Pricing

Last week, on 4 July 2024, the German Parliament (Bundestag) has passed significant changes to the country’s drug pricing and reimbursement laws. Just six months after the German Federal Health Ministry (BMG) presented a first draft bill for a “Medical Research Act” (Medizinforschungsgesetz or MFG), the German Parliament has now accepted a

In an earlier blog, we wrote that the German regulation of pharmaceutical pricing and reimbursement is one of the most complicated legal areas in the entire world of life sciences laws. With the new draft “Medical Research Act” (Medizinforschungsgesetz or MFG) that came out in January 2024, the German government

On 20 November 2023, the UK Government and the Association of the British Pharmaceutical Industry (“ABPI”) ‒ the industry body representing the innovative pharmaceutical industry in the UK ‒ announced a new 5-year voluntary scheme for branded medicines pricing, access and growth (“VPAG”).

Although the parties have announced agreement upon heads of terms, it is already clear this is very significant news for the pricing and reimbursement of branded medicines in the UK.  It is likely to represent a paradigm-shift in the way the innovative pharmaceutical industry will view reimbursement.Continue Reading VPAG – New 5-Year Pricing Agreement Agreed between UK Government and the UK Pharmaceutical Industry Body (ABPI)

The German government is discussing a new Pharma Strategy with a number of reforms to improve the conditions for the pharmaceutical industry in Germany. Recently, the “Strategy Paper 4.0 – Improving the General Conditions for the Pharmaceutical Sector in Germany” (original title: Strategiepapier 4.0: Verbesserung der Rahmenbedingungen für den Pharmabereich in Deutschland – Handlungskonzepte für den Forschungs- und Produktionsstandort) became public that reportedly has the backing of the German Chancellor and the Federal Health Minister.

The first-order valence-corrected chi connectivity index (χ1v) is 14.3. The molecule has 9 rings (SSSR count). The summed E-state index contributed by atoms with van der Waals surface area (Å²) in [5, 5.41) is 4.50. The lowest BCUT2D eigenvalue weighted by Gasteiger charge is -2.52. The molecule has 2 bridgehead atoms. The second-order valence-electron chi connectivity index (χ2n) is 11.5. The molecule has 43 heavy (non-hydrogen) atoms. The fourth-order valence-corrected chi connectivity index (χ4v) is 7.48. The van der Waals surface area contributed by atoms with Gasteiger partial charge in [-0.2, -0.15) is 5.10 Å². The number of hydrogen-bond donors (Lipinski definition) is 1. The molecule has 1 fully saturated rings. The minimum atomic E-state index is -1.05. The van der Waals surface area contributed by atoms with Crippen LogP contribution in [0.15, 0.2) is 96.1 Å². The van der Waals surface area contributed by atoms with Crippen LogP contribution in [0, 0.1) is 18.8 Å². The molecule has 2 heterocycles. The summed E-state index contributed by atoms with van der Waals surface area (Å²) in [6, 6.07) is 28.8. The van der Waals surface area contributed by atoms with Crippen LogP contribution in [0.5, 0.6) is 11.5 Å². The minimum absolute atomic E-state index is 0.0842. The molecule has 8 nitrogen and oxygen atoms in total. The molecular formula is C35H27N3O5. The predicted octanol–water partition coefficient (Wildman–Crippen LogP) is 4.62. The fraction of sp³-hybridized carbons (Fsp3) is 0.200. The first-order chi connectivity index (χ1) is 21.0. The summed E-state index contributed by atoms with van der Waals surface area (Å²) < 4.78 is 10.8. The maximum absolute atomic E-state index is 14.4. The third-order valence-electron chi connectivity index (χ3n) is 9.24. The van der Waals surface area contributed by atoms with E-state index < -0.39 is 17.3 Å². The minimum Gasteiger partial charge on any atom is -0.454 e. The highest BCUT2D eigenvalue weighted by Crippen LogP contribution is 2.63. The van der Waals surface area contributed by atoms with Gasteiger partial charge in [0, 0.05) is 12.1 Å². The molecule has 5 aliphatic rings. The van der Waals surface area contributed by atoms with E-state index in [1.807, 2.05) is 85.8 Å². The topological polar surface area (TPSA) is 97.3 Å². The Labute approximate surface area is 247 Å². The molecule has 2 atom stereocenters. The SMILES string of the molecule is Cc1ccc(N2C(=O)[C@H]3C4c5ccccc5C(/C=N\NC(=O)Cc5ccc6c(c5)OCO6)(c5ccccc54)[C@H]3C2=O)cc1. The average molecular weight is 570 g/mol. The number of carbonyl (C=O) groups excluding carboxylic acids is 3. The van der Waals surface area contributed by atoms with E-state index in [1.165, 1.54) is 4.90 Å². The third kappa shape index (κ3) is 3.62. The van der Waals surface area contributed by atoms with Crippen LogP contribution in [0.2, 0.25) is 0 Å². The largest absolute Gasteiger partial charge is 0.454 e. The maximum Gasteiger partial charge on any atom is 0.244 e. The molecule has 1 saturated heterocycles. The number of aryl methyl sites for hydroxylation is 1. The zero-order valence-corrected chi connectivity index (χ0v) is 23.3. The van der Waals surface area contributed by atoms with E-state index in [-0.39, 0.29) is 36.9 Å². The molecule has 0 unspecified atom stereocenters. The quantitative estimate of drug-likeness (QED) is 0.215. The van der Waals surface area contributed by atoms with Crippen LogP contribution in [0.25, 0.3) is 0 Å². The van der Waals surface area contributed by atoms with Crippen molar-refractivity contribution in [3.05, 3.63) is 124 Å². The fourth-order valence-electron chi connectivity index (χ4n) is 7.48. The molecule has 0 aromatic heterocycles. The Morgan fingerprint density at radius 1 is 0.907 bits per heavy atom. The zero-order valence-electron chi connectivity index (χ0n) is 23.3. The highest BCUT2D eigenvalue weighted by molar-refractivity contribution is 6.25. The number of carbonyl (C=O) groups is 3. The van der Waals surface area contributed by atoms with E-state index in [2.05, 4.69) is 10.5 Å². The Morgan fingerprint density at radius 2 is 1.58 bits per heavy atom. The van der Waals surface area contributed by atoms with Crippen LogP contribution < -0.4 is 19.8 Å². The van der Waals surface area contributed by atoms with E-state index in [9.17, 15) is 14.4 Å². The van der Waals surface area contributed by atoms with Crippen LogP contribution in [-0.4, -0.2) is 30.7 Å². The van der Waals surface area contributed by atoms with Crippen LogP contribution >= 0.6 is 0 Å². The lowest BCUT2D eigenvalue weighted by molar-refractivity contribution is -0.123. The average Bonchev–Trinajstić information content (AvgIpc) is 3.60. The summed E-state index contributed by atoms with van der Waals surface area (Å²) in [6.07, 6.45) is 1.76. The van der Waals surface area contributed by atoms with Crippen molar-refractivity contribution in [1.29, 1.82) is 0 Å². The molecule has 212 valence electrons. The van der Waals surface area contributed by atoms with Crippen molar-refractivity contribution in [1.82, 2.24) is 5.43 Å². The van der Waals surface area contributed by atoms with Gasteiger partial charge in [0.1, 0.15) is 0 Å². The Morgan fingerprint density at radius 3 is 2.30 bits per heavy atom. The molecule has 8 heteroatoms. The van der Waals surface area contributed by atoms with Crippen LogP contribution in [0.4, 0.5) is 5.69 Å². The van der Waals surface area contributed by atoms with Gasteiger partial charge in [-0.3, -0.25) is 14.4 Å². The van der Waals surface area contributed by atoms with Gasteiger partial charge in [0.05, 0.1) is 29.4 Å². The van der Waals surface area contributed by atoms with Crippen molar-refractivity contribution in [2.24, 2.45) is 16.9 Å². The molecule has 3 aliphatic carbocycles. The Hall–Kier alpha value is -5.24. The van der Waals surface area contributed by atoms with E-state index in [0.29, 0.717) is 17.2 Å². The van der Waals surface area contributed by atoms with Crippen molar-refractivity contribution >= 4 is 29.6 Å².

This strategy paper presents a range of measures to strengthen, among other things, pharmaceutical research and production in Germany and to improve the market access and pricing environment. These measures would have a significant impact for a multitude of players in the life sciences field. As such, the German government anticipates faster approvals for clinical trials, faster access to innovative medicines, more digitalization, greater supply security, a more investment-friendly environment and reduction of bureaucracy. Currently, and this is widely acknowledged by the government and most stakeholders, there is significant room for improvement in all of these areas.Continue Reading German Government pursues new Pharma Strategy with significant Reform Ideas

In an earlier blog, we noted that the German drug pricing and reimbursement laws are among the most complicated legal areas in the entire field of life sciences law. Now, these laws and the respective German market access rules are becoming more complicated. A new law will come into effect in the next few weeks.Continue Reading Germany to enact new law with significant changes to drug pricing and reimbursement rules

The Voluntary scheme for branded medicines pricing and access (“VPAS”) is a voluntary agreement that regulates the price of the vast majority of branded medicines sold in the UK (including branded generics and biosimilars).  VPAS is critical to the commercial interests of most innovative pharmaceutical companies operating in the UK.  It has traditionally

The German regulation of pricing and reimbursement of pharmaceuticals is probably one of the most complicated legal areas in the entire world of life sciences laws. Now, the German government is adding another layer of complexity to the existing rules.